Buying your first home can be an exciting time. Owning a home is a milestone that many hard working Kiwis aspire to, and we are proud to share our knowledge and service in making your dream a reality.
An experienced mortgage broker can show you all the tricks and tips you’ll need to get started with your first home loan. We work especially hard to get first home buyers started on the property ladder. There are quite a few things to consider so here is a quick summary.
All the banks and other lenders have ‘debt servicing models’ to assess your ability to service (or repay) their loan. The servicing criteria and calculations vary quite widely, so while you may fail with one you may pass with another.
There is no substitute for a personal assessment to see how much you can afford to borrow.
As a rule;
We will need salary and wage earners to demonstrate continuous employment in the same job, or a similar job, for 12 months.
Commission based earnings or bonuses may be discounted in some calculations we do.
We will need business owners and self-employed workers to prove 24 months trading history in order that we can rely on the average earnings for debt servicing calculations.
Your savings will be an important factor in determining what options are available to us.
The majority of banks and non-bank lenders will consider lending up to 90% LVR with some lenders extending to 95% LVR. This means your savings will need to be in the region of 5% to 10% of what you intend buying.
Things to consider
Gifted deposit: The term ‘gifted deposit’ has become fairly common but we prefer to discuss this in terms of “family help with a deposit”. Gifts may be subject to gift duty and gifted deposits could trigger this liability.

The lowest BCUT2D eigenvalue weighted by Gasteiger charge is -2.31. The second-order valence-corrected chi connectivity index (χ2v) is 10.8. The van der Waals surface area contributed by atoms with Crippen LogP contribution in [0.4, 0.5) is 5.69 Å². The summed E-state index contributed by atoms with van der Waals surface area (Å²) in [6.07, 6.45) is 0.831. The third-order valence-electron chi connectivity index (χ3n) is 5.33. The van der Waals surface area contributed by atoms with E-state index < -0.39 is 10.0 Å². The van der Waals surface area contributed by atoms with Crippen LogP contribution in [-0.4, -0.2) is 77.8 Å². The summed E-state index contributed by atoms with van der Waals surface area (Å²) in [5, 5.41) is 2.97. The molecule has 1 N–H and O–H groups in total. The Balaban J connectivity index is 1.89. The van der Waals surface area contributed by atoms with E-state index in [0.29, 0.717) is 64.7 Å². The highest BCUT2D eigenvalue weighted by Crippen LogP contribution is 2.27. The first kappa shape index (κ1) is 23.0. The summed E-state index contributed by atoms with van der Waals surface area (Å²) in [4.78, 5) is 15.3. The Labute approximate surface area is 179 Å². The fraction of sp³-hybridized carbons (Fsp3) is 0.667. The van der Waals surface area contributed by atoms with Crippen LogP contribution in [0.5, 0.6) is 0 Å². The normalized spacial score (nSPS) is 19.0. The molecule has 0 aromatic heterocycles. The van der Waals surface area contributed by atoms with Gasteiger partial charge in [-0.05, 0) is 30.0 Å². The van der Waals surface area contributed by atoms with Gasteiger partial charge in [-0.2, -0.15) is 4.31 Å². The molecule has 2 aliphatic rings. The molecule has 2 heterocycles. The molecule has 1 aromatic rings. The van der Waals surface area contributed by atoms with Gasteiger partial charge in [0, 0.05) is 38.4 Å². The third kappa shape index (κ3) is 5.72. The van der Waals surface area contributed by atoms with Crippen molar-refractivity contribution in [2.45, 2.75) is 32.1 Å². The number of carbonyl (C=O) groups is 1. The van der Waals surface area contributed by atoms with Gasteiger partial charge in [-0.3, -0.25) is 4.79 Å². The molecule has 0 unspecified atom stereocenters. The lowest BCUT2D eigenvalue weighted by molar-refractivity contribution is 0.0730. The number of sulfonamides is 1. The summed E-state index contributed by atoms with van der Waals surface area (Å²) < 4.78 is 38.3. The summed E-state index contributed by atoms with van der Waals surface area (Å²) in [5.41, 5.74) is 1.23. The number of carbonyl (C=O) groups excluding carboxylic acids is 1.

Family or other help: Most lenders will accept a long term interest free loan to you (which is normally loaned by family) as being a suitable substitute for saving a deposit. Lenders need to be satisfied that your “family loan” will not incur repayments during its term, and demand for repayment of the family loan cannot be made during its term. Generally, a long term family loan would match the lenders’ loan term (up to 30 years).
Additional security: Family sometimes help in other ways, for example using their property as additional security or topping up their loan – but it is best that we discuss these options if, or when, appropriate.
Asset sales: Sometimes it is just better to downsize the car and get on the property ladder. We understand that this can be a difficult decision, and may not seem economic at the time, but the reality of being in a position to own an asset which appreciates over time (a home) versus owning one which depreciates rapidly (a car) can help the adjustment to selling some assets.
The first thing to do
This is what we will want from you. The following list will apply to most situations. We’ve shown this here to give you an idea of the kind of things we may need, but please don’t treat this as final. We will tailor this to suit your circumstances and the needs of your loan application.
Identification: copy of driver’s licence or passport identification.
Income: evidence of income by way of any one of the following;
a recent payslip (if it shows your annual salary) or your three most recent payslips,
a letter from your employer that confirms your annual salary and your length of employment with the employer, or your work contract
a tax assessment from IRD for the last financial year,
Last 2 years financial accounts prepared by a chartered accountant, if self-employed.
Deposit: evidence of your deposit is usually by way of savings account statements, term deposit certificates, and share certificates and needs to cover a six month period.
Account conduct: evidence of satisfactory account conduct requires three months bank statements from your day to day bank account (where your income is paid to). These statements can be internet statements but they do need to show the running balance after each transaction.